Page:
Stream water continuously enters and exits streambed material because sediments are permeable and because of the presence of near‐bed pressure gradients. These fluxes, known as hyporheic fluxes, deliver surface water with its constituents, i.e. temperature and solutes, to the streambed environment, where reactive e solutes undergo biogeochemical reactions. These transformations depend on the amount of water downwelling into and the residence time of surface water within the hyporheic zone. They cause physicochemical gradients, which sustain a rich ecotone, and affect the quality of both surface and subsurface waters. Here, we present a set of analytical solutions to predict the mean hyporheic downwelling fluxes and the hyporheic residence time distribution induced by the interaction between stream flow and two important bedforms: dune‐like and pool‐riffle. We also introduce two dimensionless numbers to characterize the hyporheic zone redox and thermal conditions at the bedform scale. These numbers are easy to quantify because they are derived by commonly measured reach‐scale hydromorphological stream data, which include hydraulic depth, mean flow velocity, mean streambed slope and streambed grain size distribution.

Modeling Surface-Subsurface Exchange of Heat and Nutrients / Tonina, D.; Marzadri, A.; Bellin, A.. - ELETTRONICO. - (2017), pp. 235-260. [10.1002/9781118971437.ch9]

Modeling Surface-Subsurface Exchange of Heat and Nutrients

D. Tonina;A. Marzadri;A. Bellin
2017-01-01

Abstract

Stream water continuously enters and exits streambed material because sediments are permeable and because of the presence of near‐bed pressure gradients. These fluxes, known as hyporheic fluxes, deliver surface water with its constituents, i.e. temperature and solutes, to the streambed environment, where reactive e solutes undergo biogeochemical reactions. These transformations depend on the amount of water downwelling into and the residence time of surface water within the hyporheic zone. They cause physicochemical gradients, which sustain a rich ecotone, and affect the quality of both surface and subsurface waters. Here, we present a set of analytical solutions to predict the mean hyporheic downwelling fluxes and the hyporheic residence time distribution induced by the interaction between stream flow and two important bedforms: dune‐like and pool‐riffle. We also introduce two dimensionless numbers to characterize the hyporheic zone redox and thermal conditions at the bedform scale. These numbers are easy to quantify because they are derived by commonly measured reach‐scale hydromorphological stream data, which include hydraulic depth, mean flow velocity, mean streambed slope and streambed grain size distribution.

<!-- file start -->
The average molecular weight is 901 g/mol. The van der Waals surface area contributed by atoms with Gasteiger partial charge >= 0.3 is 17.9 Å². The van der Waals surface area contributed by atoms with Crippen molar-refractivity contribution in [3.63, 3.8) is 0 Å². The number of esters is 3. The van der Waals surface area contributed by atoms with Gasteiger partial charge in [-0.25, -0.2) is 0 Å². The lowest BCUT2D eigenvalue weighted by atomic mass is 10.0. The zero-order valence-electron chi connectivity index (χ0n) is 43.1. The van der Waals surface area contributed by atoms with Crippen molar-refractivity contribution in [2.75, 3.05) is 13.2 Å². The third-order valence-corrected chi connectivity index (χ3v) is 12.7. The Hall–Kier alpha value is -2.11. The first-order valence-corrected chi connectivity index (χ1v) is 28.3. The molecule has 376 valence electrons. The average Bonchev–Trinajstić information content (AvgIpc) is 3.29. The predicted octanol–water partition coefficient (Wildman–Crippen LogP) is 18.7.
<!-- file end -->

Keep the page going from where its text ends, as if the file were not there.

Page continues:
Gravel-Bed Rivers: Processes and Disasters
Oxford, UK
John Wiley & Sons Ltd.
978-1-118-97140-6
Tonina, D.; Marzadri, A.; Bellin, A.
Modeling Surface-Subsurface Exchange of Heat and Nutrients / Tonina, D.; Marzadri, A.; Bellin, A.. - ELETTRONICO. - (2017), pp. 235-260. [10.1002/9781118971437.ch9]
File in questo prodotto:
File Dimensione Formato  
ch9_GBR2017_Tonina_Marzadri_Bellin.pdf

Solo gestori archivio

Descrizione: Articolo principale
Tipologia: Versione editoriale (Publisher’s layout)
Licenza: Tutti i diritti riservati (All rights reserved)
Dimensione 1.42 MB
Formato Adobe PDF
1.42 MB Adobe PDF   Visualizza/Apri

I documenti in IRIS sono protetti da copyright e tutti i diritti sono riservati, salvo diversa indicazione

Utilizza questo identificativo per citare o creare un link a questo documento: https://hdl.handle.net/11572/176534
Citazioni
  • ???jsp.display-item.citation.pmc??? ND
  • Scopus 0
  • ???jsp.display-item.citation.isi??? ND
social impact